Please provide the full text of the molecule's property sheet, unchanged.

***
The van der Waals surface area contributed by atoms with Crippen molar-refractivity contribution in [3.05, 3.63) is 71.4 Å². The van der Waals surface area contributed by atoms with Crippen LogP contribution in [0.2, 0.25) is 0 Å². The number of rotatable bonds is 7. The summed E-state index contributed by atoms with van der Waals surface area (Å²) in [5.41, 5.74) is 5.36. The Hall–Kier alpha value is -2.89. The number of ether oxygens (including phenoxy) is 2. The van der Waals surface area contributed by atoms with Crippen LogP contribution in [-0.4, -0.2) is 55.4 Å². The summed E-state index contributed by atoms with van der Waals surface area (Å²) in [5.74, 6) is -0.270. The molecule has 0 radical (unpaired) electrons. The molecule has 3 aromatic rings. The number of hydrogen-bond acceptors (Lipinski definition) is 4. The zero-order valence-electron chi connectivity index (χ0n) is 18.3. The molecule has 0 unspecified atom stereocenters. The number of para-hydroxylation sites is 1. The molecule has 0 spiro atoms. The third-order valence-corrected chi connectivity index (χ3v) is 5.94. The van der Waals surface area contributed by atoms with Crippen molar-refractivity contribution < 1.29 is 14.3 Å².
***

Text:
The van der Waals surface area contributed by atoms with Crippen molar-refractivity contribution in [3.05, 3.63) is 71.4 Å². The van der Waals surface area contributed by atoms with Crippen LogP contribution in [0.2, 0.25) is 0 Å². The number of rotatable bonds is 7. The summed E-state index contributed by atoms with van der Waals surface area (Å²) in [5.41, 5.74) is 5.36. The Hall–Kier alpha value is -2.89. The number of ether oxygens (including phenoxy) is 2. The van der Waals surface area contributed by atoms with Crippen LogP contribution in [-0.4, -0.2) is 55.4 Å². The summed E-state index contributed by atoms with van der Waals surface area (Å²) in [5.74, 6) is -0.270. The molecule has 0 radical (unpaired) electrons. The molecule has 3 aromatic rings. The number of hydrogen-bond acceptors (Lipinski definition) is 4. The zero-order valence-electron chi connectivity index (χ0n) is 18.3. The molecule has 0 unspecified atom stereocenters. The number of para-hydroxylation sites is 1. The molecule has 0 spiro atoms. The third-order valence-corrected chi connectivity index (χ3v) is 5.94. The van der Waals surface area contributed by atoms with Crippen molar-refractivity contribution < 1.29 is 14.3 Å².